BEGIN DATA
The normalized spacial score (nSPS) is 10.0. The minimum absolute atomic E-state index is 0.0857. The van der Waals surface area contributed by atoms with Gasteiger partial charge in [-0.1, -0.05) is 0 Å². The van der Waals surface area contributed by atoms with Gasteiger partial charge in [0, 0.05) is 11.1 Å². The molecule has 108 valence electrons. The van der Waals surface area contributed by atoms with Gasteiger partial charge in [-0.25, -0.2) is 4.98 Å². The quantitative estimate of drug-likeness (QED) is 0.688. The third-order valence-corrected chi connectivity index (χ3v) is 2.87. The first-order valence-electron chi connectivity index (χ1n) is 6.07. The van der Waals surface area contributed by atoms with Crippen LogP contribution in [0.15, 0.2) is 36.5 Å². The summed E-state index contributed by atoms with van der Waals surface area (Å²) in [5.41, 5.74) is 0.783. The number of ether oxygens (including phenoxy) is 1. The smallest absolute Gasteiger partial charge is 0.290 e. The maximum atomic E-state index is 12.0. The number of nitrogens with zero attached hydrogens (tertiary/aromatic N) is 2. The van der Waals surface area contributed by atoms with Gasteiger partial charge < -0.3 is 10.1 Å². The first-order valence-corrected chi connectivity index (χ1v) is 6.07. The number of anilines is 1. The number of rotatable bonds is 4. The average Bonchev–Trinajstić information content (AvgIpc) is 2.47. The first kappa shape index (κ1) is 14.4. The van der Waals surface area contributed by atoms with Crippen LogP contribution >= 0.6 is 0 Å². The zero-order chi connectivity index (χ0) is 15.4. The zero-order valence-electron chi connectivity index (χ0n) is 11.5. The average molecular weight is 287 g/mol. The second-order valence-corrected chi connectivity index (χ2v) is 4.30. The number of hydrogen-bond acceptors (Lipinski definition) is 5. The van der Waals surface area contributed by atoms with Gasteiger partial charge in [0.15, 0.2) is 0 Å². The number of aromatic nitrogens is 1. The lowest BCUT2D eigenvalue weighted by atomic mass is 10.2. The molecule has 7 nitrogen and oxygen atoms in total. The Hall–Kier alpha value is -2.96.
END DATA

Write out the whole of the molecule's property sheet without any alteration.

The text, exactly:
The normalized spacial score (nSPS) is 10.0. The minimum absolute atomic E-state index is 0.0857. The van der Waals surface area contributed by atoms with Gasteiger partial charge in [-0.1, -0.05) is 0 Å². The van der Waals surface area contributed by atoms with Gasteiger partial charge in [0, 0.05) is 11.1 Å². The molecule has 108 valence electrons. The van der Waals surface area contributed by atoms with Gasteiger partial charge in [-0.25, -0.2) is 4.98 Å². The quantitative estimate of drug-likeness (QED) is 0.688. The third-order valence-corrected chi connectivity index (χ3v) is 2.87. The first-order valence-electron chi connectivity index (χ1n) is 6.07. The van der Waals surface area contributed by atoms with Crippen LogP contribution in [0.15, 0.2) is 36.5 Å². The summed E-state index contributed by atoms with van der Waals surface area (Å²) in [5.41, 5.74) is 0.783. The number of ether oxygens (including phenoxy) is 1. The smallest absolute Gasteiger partial charge is 0.290 e. The maximum atomic E-state index is 12.0. The number of nitrogens with zero attached hydrogens (tertiary/aromatic N) is 2. The van der Waals surface area contributed by atoms with Gasteiger partial charge < -0.3 is 10.1 Å². The first-order valence-corrected chi connectivity index (χ1v) is 6.07. The number of anilines is 1. The number of rotatable bonds is 4. The average Bonchev–Trinajstić information content (AvgIpc) is 2.47. The first kappa shape index (κ1) is 14.4. The van der Waals surface area contributed by atoms with Crippen LogP contribution >= 0.6 is 0 Å². The zero-order chi connectivity index (χ0) is 15.4. The zero-order valence-electron chi connectivity index (χ0n) is 11.5. The average molecular weight is 287 g/mol. The second-order valence-corrected chi connectivity index (χ2v) is 4.30. The number of hydrogen-bond acceptors (Lipinski definition) is 5. The van der Waals surface area contributed by atoms with Gasteiger partial charge in [0.15, 0.2) is 0 Å². The number of aromatic nitrogens is 1. The lowest BCUT2D eigenvalue weighted by atomic mass is 10.2. The molecule has 7 nitrogen and oxygen atoms in total. The Hall–Kier alpha value is -2.96.